One of the ornamental trees in the garden at my new house turned out to be a Japanese quince bush, which led to my first adventures in jam-making. Continue reading
Some horrible dark December evening after having spent the day fighting crowds of Christmas shoppers, I sacked out on the couch in front of the TV. The gods must have been smiling, because channel surfing landed me with two hours … Continue reading
I have bought – and I’m not even kidding – at least seven copies of Clueless in the Kitchen, by Evelyn Raab. I keep handing it out to friends and family because I love it so much. So now I’m going to take a minute to rave about it here.
This is the cookbook that taught me to cook. It’s aimed at teenagers heading out to live on Continue reading
Today was an object lesson in why Canadians don’t plant anything in the ground before Victoria Day (May 24th) weekend. It’s May 15th and actual flakes of snow fell out of the sky. Not enough to accumulate, but still. Being … Continue reading
Today is another day spent in the kitchen. Not mine, this time, though. My mother’s. And there’s something about helping my mother cook a huge holiday dinner, peeling potatoes with a dish cloth stuck into my waistband for an apron, that sets me daydreaming.
I read a lot of historical fiction as a child. All the Laura Ingalls books, all eight Anne of Green Gables books and just about all the rest of L. M. Montgomery’s young adult fiction, Janet Lunn’s The Root Cellar, Louisa May Alcott’s Little Women and its various sequels, several books by Frances Hodgson Burnett. The list goes on and on. And girls helping out in the kitchen came up at one point or another in all of them. It’s part of a cultural tradition that stretches back centuries, and for all that my feminism has been on the rise this year, I feel very connected to my roots at times like these.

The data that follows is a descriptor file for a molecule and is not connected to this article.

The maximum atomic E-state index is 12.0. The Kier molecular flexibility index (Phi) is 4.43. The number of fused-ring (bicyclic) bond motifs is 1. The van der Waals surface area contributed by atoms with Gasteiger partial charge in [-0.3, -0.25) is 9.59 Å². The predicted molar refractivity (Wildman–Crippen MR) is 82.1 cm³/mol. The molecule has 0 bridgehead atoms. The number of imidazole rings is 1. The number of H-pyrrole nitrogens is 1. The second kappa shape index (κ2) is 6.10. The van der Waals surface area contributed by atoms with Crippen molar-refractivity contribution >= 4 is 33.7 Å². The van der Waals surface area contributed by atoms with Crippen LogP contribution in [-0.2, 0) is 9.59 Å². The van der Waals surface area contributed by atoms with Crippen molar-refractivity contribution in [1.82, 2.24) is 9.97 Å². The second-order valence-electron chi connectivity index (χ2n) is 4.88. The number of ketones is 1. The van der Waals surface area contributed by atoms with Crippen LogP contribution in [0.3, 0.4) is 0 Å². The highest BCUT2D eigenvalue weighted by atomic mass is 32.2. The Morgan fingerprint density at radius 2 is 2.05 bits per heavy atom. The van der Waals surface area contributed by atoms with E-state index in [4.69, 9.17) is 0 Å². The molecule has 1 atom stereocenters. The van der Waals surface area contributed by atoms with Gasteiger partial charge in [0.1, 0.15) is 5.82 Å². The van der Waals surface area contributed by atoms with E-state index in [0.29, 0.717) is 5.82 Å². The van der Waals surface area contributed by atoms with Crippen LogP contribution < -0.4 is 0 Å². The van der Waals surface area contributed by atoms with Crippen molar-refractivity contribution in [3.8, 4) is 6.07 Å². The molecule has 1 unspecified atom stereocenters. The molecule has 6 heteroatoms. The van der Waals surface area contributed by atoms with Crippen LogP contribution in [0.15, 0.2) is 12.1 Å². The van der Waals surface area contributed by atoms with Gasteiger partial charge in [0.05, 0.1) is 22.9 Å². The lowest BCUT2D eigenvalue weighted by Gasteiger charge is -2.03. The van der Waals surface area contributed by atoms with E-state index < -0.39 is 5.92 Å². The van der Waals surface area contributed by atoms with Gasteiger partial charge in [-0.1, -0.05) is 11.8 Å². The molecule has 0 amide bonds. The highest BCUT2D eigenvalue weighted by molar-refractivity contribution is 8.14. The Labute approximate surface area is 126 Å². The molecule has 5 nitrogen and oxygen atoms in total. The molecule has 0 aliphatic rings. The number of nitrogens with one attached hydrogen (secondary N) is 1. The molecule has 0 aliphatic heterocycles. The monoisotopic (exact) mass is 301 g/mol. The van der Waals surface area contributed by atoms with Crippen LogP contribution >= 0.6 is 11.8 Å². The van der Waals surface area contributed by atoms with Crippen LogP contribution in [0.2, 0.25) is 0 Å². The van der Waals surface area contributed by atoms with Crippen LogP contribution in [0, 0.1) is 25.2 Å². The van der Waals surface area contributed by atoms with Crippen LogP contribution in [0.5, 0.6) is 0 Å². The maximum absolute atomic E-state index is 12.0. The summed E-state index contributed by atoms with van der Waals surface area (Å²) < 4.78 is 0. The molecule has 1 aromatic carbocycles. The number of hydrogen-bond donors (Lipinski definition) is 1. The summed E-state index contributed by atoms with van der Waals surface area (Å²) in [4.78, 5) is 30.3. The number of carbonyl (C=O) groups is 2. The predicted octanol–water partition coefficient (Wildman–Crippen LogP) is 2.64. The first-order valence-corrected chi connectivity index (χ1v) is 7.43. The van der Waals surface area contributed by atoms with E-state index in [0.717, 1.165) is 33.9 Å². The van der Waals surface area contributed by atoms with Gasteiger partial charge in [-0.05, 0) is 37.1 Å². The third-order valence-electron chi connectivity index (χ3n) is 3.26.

And very privileged that helping out in the kitchen is a choice, not a requirement of my gender. It’s what keeps the whole notion so romantic.
I spent about four hours cooking various treats this afternoon. I make a mean loaf of challah (that braided Jewish egg bread), and I promised I’d bring some with me to one of the two Thanksgiving dinners I’m going to this weekend. I cheated Continue reading
I was in the UK for four months earlier this year for work. There’s an ad on television there for Just Eat, which is a website that centralises take out food – you visit the one site and you can order food there from any of the restaurants that are a part of the scheme. Their slogan is “Don’t cook, just eat. Leave cooking to the professionals,” and in their ads, stereotypical ‘chefs’ from an assortment of restaurants (Italian, Japanese, Burger Joint, etc.) come to the houses of people who are cooking to stop them, usually with threat of physical violence. Continue reading
Now, I’m all about supporting independent stores. And I love that I live in a neighbourhood that still has a couple of small grocers and a butcher/delicatessen. I believe that Walmart is the devil, and a symptom of a lot of what is wrong with society.
But then there’s paying five bucks for a punnet of cherry tomatoes. Not a large punnet of cherry tomatoes. Not an organic punnet of cherry tomatoes. Just a punnet of cherry tomatoes. Five bucks. And it’s not even like it’s February. This is the middle of harvest time for crying out loud.
Next week I’ll go and investigate the local farmer’s market. I’m not really convinced that’s going to be a lot cheaper, though.